Last week the US federal government released the important National Climate Assessment, which stated that human health, life and economies are endangered as reliable clean water for agriculture, urban areas, industry and ecosystems are “increasingly in jeopardy.” Mandated by Congress, the National Climate Assessment is a mammoth and comprehensive report that involves more than 300 scientists, and besides the IPCC, is the greatest climate document produced to inform American leaders about changes to the atmosphere, land and water as the planet warms.
The Climate Assessment is broken up into 29 chapters with five appendices. The authors of the water chapter highlighted three interactions between climate change and human-constructed water systems (Chapter 3: Water):
- Water quality and water quantity (availability) will change;
- Water infrastructure like dams, levees, drainage systems are old and deteriorating while they remain poorly designed for a more volatile climate than the 20th Century conditions for they were built, and;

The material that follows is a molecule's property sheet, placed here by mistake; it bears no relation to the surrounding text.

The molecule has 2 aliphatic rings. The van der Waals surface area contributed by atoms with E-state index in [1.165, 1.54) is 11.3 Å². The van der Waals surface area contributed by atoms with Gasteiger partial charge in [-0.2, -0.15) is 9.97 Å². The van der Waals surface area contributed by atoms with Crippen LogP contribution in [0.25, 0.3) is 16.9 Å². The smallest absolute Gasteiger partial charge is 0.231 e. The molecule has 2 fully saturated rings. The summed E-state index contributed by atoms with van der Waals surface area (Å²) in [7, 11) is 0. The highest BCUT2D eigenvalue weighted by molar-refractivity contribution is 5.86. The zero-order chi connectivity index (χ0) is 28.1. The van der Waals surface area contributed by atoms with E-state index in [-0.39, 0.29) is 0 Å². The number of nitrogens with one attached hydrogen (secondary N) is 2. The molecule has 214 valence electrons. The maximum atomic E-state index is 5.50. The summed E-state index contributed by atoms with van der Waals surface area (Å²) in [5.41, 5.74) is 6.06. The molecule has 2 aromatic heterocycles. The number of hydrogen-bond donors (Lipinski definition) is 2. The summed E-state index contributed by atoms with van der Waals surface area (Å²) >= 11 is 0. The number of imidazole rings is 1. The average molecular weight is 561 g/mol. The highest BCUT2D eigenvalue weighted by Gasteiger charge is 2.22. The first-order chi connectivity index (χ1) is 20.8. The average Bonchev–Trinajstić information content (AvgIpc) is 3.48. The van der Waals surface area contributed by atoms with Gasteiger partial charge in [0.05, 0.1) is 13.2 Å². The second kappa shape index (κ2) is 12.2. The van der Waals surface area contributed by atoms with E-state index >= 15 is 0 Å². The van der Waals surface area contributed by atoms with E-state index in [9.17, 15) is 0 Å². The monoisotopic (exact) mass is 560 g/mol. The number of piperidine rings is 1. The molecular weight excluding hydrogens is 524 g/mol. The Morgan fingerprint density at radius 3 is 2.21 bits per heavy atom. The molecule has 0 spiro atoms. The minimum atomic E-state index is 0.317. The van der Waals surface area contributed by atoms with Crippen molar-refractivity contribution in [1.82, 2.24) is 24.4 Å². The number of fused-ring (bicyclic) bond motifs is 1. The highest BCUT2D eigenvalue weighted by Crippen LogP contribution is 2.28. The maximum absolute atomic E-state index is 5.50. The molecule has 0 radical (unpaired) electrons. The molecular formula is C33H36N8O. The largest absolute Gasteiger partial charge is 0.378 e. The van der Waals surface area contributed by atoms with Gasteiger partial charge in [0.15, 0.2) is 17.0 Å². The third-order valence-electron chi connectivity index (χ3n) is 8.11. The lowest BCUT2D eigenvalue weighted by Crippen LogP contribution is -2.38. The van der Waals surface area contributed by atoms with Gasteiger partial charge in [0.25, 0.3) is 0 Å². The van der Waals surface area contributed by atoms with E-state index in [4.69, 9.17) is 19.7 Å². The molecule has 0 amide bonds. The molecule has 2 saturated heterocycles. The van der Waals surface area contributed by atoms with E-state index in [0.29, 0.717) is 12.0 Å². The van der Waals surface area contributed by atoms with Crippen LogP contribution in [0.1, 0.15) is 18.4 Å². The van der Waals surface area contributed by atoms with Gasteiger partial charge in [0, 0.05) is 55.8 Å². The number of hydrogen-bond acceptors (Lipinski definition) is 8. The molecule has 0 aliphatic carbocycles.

- Water managers must prepare for a greater range of problems and due to climate impacts.
“You could talk about a lot of impacts to water. We chose to talk about infrastructure because no one is highlighting that,” said Upmanu Lall, lead author of the report’s water chapter, in his interview with Circle of Blue.
The Trump administration failed in its attempt to bury the important report with the day-after-Thanksgiving (Black Friday) release. Besides the administration’s unwavering policy support for fossil fuels, the downplaying of the assessment happened in part because the president does not personally “believe” in climate change even as empirical evidence of the physical shifts that have already reshaped natural and human systems remain irrefutable.